CHINA | Labour Disputes

China labour disputes can be extremely costly for companies.

Whilst robust employee handbooks, policies and procedures can reduce employee disputes, workplace conflicts can still arise.

If left unchecked, companies can face not only legal liabilities but also internal operational disruptions, decreased morale and productivity, as well as possible external reputation damages.

Under the Labour Law of the People’s Republic of China (‘Labour Labour’), labour disputes shall be resolved through either mediation or labour arbitration first. Litigation is the last resort as parties must proceed through labour arbitration before a litigation case can be filed.  


The Labour Law of the People’s Republic of China defines a labour dispute as a dispute arising from the exercise of labour rights and the fulfilment of labour obligations between the parties with labour relationships. In practice, disputes can involve matters such as termination, dismissal, salary and benefits and compliance with working hours, leave, and other labour rights.

Labour disputes are based on labour relationships specific to the employer and the employee. The employer includes the following established within the territory of the People’s Republic of China.:

  • enterprises;
  • individual economic organizations;
  • private non-enterprise entities and state organs;
  • public institutions, and social organizations;
  • partnerships such as accounting firms, law firms, foundations and so forth.

An employee is a natural person of legal age to work who signs a labour contract with the employer.

Resolving labour disputes

Labour disputes are often resolved through three steps – mediation, arbitration and lastly litigation.

Although, the Law allows disputes to proceed directly through labour arbitration before pursuing litigation in the People’s Courts. Any settlement of a labour dispute shall follow the principle of legality, fairness, and promptness.


A labour dispute mediation committee (‘committee’) may be established within the company. And employees may apply to the committee for internal mediation.

Under the Law, the committee shall be composed of staff and worker representatives, the company, and the trade union. Also, chair of the committee shall be assumed by a representative of the trade union. If an agreement is reached by mediation, it shall be implemented by the parties. If mediation fails, one party may request arbitration and apply to the labour dispute arbitration commission.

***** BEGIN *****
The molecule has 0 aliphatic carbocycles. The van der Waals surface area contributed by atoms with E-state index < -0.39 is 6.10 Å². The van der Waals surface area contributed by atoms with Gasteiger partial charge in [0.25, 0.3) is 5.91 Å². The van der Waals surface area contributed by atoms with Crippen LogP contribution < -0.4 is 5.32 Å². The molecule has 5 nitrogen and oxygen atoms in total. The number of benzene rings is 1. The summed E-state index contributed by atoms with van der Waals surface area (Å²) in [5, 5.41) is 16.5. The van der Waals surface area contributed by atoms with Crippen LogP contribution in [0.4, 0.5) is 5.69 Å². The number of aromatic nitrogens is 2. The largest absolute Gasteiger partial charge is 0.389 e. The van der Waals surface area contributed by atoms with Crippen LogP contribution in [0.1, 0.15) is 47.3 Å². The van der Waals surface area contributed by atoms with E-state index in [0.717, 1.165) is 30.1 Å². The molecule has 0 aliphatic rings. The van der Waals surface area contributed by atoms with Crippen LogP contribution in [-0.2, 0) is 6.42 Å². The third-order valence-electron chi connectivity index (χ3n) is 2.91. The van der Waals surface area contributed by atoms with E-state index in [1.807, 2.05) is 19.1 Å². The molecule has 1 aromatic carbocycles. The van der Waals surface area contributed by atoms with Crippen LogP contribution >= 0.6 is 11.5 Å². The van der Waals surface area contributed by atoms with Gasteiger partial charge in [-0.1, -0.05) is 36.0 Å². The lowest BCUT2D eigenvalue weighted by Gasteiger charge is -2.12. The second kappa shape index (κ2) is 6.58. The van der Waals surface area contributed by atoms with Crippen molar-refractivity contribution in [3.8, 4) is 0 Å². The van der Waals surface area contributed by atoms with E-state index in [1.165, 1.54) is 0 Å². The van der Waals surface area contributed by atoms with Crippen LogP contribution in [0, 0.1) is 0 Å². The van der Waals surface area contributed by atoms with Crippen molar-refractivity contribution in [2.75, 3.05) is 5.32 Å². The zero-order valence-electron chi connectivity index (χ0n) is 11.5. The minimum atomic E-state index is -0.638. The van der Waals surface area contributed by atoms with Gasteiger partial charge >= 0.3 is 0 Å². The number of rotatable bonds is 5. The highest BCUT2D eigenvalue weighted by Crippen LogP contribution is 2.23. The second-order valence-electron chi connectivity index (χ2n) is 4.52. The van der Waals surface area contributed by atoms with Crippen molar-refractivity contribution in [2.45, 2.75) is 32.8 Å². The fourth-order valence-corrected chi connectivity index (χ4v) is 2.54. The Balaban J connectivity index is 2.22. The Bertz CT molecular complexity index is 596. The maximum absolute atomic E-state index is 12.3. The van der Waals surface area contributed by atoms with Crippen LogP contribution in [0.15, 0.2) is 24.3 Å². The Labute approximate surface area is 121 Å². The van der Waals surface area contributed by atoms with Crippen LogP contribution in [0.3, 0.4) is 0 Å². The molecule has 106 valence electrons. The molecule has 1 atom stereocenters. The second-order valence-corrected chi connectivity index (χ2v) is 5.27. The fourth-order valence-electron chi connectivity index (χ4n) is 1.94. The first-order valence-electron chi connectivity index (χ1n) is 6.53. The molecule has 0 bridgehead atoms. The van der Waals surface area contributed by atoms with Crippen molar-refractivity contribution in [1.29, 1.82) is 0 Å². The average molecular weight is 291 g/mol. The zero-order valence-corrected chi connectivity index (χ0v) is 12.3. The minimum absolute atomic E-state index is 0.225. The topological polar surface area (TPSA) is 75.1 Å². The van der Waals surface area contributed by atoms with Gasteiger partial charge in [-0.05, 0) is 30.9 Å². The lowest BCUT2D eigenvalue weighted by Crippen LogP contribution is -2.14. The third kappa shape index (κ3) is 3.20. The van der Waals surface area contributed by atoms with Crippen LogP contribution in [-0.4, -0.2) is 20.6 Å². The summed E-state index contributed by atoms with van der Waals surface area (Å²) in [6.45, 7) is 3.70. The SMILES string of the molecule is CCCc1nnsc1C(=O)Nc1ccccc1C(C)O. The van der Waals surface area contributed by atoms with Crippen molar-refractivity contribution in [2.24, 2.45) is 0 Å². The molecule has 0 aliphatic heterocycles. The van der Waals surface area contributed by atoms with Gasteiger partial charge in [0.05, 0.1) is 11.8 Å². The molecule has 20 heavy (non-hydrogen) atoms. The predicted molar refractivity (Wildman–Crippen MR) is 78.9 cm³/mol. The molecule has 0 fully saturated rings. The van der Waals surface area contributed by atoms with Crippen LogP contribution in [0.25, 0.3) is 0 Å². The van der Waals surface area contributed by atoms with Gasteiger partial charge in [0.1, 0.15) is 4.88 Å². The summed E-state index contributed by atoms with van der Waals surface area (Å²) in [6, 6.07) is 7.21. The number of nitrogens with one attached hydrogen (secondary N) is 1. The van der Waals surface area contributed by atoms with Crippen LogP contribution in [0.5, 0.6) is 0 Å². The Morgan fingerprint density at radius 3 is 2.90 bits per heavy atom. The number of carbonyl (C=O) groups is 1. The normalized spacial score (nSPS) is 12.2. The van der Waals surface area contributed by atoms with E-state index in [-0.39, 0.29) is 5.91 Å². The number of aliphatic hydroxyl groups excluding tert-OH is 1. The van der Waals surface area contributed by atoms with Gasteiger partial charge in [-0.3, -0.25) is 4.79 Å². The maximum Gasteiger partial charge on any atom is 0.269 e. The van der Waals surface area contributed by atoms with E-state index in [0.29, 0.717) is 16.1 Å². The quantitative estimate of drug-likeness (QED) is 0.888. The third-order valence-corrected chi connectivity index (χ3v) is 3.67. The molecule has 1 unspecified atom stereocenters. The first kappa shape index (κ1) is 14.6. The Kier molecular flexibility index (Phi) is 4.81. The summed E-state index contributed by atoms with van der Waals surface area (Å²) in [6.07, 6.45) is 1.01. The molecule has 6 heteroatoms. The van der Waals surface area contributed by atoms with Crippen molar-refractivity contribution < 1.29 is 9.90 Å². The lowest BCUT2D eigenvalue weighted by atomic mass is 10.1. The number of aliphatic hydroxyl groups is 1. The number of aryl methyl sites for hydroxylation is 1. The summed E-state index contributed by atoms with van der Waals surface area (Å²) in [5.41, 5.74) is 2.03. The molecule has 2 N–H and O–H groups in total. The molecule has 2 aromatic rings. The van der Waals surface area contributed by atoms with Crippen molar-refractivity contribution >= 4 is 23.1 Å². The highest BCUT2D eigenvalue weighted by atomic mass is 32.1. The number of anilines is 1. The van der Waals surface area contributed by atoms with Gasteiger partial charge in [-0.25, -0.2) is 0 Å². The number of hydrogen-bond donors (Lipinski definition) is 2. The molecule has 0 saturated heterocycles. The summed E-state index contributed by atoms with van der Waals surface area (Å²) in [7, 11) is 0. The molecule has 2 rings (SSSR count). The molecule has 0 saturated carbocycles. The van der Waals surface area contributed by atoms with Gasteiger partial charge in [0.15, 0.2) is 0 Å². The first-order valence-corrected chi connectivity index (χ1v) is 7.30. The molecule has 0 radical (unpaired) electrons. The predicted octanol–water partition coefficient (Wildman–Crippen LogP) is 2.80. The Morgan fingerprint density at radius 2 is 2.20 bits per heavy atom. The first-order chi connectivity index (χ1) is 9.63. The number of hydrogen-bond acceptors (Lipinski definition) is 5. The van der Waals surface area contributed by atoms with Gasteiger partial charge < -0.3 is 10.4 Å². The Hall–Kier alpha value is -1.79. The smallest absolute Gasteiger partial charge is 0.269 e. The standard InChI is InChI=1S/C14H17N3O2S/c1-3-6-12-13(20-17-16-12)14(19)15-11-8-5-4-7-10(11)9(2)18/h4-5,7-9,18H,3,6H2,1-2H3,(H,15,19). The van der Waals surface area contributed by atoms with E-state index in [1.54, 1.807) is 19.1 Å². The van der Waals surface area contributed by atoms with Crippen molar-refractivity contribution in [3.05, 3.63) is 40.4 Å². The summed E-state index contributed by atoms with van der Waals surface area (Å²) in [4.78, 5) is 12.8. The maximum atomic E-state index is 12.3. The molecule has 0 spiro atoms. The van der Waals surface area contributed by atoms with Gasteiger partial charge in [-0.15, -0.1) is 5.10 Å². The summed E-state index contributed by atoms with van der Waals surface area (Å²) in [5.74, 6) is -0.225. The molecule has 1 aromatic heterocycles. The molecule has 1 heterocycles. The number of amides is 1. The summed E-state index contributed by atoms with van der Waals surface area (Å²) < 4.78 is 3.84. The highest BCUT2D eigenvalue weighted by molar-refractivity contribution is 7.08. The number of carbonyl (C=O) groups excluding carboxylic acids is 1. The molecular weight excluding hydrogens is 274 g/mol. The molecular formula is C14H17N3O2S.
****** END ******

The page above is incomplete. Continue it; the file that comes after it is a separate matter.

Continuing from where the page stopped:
The requesting party is required to file a written application to a labour dispute arbitration committee. This is required to be done within 60 days from the date of the labour dispute occurrence. Generally, the arbitration committee determines the arbitration decision within 60 days of the receipt of the application.

Where no objections are raised, the parties must execute the arbitration decision. If the party to a labour dispute is dissatisfied with the arbitration decision, the party may bring a lawsuit to the people’s court within 15 days from the date of the arbitration award.

If no litigation is initiated in a people’s court within 15 days from the day of the arbitral award, the arbitral award will become effective on the sixteenth day, and the parties should perform the arbitral award.

Also, if one of the parties fails to do so, the other party may apply to the people’s court for enforcement.


Labour litigation refers to when the parties to a labour dispute are not satisfied with an arbitral award made by a labour dispute arbitration committee. Therefore, within a prescribed time limit, they file a lawsuit with a people’s court, and the people’s court conducts hearings and adjudication according to procedures prescribed by law.

Labour disputes can be a complex and costly matter. Companies or human resources should seek professional advice to ensure compliance.

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